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The Body Image In Pregnancy


  • Dianne S. Moore

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    • Ms. Moore received her B.S. from Hunter College CUNY and her Masters in Nursing from U.C.L.A. Presently she is working on her doctoral dissertation at New York University and attending Downstate S.U.N.Y.'s Nurse-Midwifery Program. She has worked as a maternity clinical specialist at St. John's Hospital, Santa Monica, Calif., Cedars of Lebanon Hospital, Hollywood, Calif., and the University of Oregon Health Science Center and as an Assistant Professor at the University of Portland as well as at Herbert H. Lehman C.U.N.Y.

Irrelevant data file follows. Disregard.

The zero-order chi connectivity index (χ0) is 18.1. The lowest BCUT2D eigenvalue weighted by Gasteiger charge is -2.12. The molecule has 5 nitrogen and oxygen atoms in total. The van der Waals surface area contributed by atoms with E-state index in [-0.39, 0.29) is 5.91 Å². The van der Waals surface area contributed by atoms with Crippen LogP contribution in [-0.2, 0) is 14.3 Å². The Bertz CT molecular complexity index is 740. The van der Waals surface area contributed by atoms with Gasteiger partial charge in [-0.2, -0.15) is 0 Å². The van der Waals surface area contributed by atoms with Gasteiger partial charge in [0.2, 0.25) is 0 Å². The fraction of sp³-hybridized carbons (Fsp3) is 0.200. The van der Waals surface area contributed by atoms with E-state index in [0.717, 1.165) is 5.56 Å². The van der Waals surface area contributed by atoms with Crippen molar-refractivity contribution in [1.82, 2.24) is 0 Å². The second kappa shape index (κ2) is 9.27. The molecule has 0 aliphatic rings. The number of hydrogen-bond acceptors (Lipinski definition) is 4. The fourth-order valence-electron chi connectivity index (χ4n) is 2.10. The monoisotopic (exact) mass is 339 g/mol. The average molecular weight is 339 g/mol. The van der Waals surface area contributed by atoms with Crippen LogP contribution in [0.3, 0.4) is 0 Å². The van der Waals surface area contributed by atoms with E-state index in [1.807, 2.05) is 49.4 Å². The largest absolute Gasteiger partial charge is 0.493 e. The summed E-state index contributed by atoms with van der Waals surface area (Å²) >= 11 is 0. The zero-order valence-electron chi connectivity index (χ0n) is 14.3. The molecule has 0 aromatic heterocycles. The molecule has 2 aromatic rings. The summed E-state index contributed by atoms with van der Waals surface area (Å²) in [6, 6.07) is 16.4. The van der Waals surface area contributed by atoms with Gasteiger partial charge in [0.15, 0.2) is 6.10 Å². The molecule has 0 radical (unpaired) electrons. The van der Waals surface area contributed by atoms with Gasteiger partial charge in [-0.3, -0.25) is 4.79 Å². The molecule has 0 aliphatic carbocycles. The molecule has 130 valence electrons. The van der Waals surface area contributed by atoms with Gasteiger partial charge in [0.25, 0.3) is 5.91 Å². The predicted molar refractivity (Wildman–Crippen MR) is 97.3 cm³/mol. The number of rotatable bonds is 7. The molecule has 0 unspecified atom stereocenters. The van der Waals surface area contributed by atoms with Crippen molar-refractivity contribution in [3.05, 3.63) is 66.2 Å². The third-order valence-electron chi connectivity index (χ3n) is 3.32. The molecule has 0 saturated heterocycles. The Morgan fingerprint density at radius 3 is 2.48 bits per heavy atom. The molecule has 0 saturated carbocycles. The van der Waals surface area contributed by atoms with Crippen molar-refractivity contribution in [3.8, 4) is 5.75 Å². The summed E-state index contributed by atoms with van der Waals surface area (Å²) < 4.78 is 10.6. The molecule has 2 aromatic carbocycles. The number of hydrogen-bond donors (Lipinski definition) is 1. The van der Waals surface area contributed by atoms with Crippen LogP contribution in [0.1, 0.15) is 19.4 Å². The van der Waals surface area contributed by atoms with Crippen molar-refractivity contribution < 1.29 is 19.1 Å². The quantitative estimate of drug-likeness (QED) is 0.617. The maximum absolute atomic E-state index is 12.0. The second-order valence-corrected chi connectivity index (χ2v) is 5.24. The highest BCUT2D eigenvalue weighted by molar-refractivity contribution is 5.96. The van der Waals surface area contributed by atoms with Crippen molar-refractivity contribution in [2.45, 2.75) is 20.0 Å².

Osgood's semantic differential was used on 340 subjects to determine their body image as compared to their concept of the Ideal American woman. Women who were not pregnant as well as women in the first, second and third trimester were tested. The husbands of the women were also tested.

In addition, data was collected to determine if the media may have an influence on the pregnant body image. The results showed that the more obviously pregnant a woman became, the poorer her image of herself. Ten of the eighteen adjectives used in the semantic differential showed significant differences ranging from .05 to .0001. Of the fifteen most popularly read magazines in this group only one had any pictures of pregnant women, and this woman was early in her pregnancy.